The Campbell River cemetery and the grassy slope next to a parking lot at city hall are now home to new greenery thanks in large part to $5,000 from Tree Canada.
Twenty new ornamental pear trees have been planted at the Highway 19 Cemetery.
At city hall, 12 new trees of various varieties will grow along 9th Avenue. Tree varieties were carefully chosen so they don’t block the ocean view for people living in the apartments across the road.
The planting took place in mid-October, following September’s National Tree Day.
“Fall is a great time to plant trees locally. The wet winter rains in Campbell River help trees set up their roots, which is a boost on their first in-ground growing season,” Alex Walton, the city’s arboriculture technician, says in a press release.
The trees will be good for pollinators, birds and people.
“As a vital part of the global ecosystem, trees have a key role in supporting biodiversity. The day-to-day value in our urban landscape is immense, too,” Walton adds. “Trees help provide cleaner air and wildlife habitat, and they reduce energy demand.”
“We also know that people get a greater sense of wellbeing from the beauty trees bring to our surroundings, and the increased connection with nature,” adds city manager Deborah Sargent. “Adding more trees to the landscape in our community will benefit people for many, many years to come. This grant funding is especially welcome now, during the COVID-19 pandemic when people are experiencing so many difficulties, and we can all benefit from the mental health boost provided by trees.”
The trees planted at city hall and the Highway 19 cemetery are among more than 130 trees planted by the city’s parks crews in Campbell River this year. Ongoing tree planting aligns with recommendations in the Campbell River Urban Forest Management Plan. This year’s planting was funded through a combination of the Tree Canada grant, the street tree reserve fund and the parks operations budget.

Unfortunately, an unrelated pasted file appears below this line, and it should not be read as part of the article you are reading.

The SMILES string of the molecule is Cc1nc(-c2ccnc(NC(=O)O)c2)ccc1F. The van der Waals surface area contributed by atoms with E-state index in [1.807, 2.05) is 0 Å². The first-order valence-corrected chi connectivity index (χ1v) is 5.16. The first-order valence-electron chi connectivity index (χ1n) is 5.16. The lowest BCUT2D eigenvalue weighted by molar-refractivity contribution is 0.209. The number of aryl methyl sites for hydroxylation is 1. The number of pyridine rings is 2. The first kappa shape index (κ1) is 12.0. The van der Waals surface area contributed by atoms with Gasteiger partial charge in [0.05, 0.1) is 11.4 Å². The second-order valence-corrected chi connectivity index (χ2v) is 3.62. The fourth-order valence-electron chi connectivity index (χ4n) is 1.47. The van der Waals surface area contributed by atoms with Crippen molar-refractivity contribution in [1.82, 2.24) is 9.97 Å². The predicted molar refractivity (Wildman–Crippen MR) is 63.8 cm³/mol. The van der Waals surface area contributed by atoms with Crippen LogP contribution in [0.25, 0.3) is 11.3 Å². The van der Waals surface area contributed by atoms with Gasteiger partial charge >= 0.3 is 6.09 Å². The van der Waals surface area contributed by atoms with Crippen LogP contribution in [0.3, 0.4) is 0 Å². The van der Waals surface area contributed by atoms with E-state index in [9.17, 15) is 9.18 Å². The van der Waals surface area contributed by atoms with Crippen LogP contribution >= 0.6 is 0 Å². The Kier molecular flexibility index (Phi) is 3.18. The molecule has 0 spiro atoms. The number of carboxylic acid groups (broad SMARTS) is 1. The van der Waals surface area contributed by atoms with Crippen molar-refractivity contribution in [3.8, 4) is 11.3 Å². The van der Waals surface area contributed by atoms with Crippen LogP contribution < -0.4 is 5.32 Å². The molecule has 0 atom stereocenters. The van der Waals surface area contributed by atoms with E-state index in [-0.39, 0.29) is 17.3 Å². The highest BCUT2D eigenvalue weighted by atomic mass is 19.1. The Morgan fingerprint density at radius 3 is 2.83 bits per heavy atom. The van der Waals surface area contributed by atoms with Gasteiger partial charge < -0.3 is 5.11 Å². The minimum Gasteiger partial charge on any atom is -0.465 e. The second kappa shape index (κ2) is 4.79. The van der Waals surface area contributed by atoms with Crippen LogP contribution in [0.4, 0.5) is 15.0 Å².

Several new trees can be found in parks, near detention ponds, on reclamation sites and as street trees. Thirty-five street trees were replaced on Timberline Drive due to an insect infestation. Salvageable trees from this area were replanted at the Highway 19 Cemetery, where they will grow as edge trees.
“The tree species planted this year are diverse and represent a wide range of the types of trees that can thrive in our community,” Walton says. “With the exception of one tree Galaxy Magnolia that blooms pink, the collection of trees planted at City Hall all have white blossoms at some point of the year. Something to look forward to in 2021.”
Tree Canada is a not-for-profit, charitable organization established in 1992 that provides education, technical assistance, resources and financial support through working partnerships to encourage Canadians to plant and care for trees in rural and urban areas. For more information about Tree Canada programs visit their website at www.treecanada.ca.